Rapp added that he knew it was the right choice, "Just [based on] the past three years of my college career, how well I know the game, how prepared I am for the game, and just reflecting on my past three years, my game film — all that stuff — my production. And then just talking to some older guys, too, in the league — older guys like [Arizona's] Budda Baker, [Philadelphia's] Sidney Jones, or [Green Bay's] Kevin King, asking them, 'What's the next level like? What's the biggest difference?' And they said one of the biggest differences is the mental aspect of the game. So I feel like I take a lot of pride in the mental aspect before every game. And so I thought I was ready and I made that decision."

As draft day approached, Rapp did go on a top-30 visit with the Rams — an experience he greatly enjoyed. The safety said it was one of his favorite trips and he fell in love with the organization, noting he could tell that everything was run in a first-class manner.

So when he received the call from general manager Les Snead, sitting at his parents' house in Bellingham on Day 2 of the NFL Draft, Rapp was ecstatic.

"I was there with just my close family, just watching the draft. And when I did get that call, it was — I can't even really describe it," Rapp said. "I don't think anyone can really describe it, that feeling when you get that call and someone's picking you in the draft — it's because all your hard work, and all your effort, all your work you've put in your whole life, it's finally coming true. So that moment is just indescribable."

Now that Rapp has reached the league — and that two-week waiting period between when he was drafted and arrived at the team facility is over — he's already picked up the mantras of wanting to make steady improvement day-by-day.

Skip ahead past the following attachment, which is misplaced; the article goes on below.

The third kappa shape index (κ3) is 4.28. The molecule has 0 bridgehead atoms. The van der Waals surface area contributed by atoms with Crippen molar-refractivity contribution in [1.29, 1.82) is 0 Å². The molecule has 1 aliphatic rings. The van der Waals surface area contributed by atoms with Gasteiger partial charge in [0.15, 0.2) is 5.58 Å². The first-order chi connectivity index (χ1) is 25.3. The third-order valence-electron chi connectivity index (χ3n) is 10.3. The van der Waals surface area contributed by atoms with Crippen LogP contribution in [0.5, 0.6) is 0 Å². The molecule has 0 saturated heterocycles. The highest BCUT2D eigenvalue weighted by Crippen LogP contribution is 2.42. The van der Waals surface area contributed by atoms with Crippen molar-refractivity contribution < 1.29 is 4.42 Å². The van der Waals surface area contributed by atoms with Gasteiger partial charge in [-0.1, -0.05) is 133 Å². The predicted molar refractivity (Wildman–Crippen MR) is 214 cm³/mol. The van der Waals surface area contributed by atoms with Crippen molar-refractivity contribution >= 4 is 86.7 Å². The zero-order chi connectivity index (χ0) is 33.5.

But given his status as one of the few Asian-Americans in the game, Rapp understands that just his presence in the league can make an impact. And he wants to use the stage he has as a professional athlete to help inspire the next generation of players who look like him to pursue their dreams.

"Growing up, there's not a lot of Asian-Americans — especially Chinese athletes — in major sports, let alone football," Rapp said. "So growing up, I never really had a role model, or someone to look up to, in football or sports. So I just want to be able to try to break that stereotype as much as possible, and let people know that Asian-Americans — no matter what you look like, you can play football no matter what. If you have a dream, and you put enough work in, anything is possible."

With Rapp's passion for the game combined with his effectiveness on the field, he's set himself up to realize his goals both between and outside the white lines in the years to come.

Check out photos of the Los Angeles Rams continuing Phase II of the offseason program.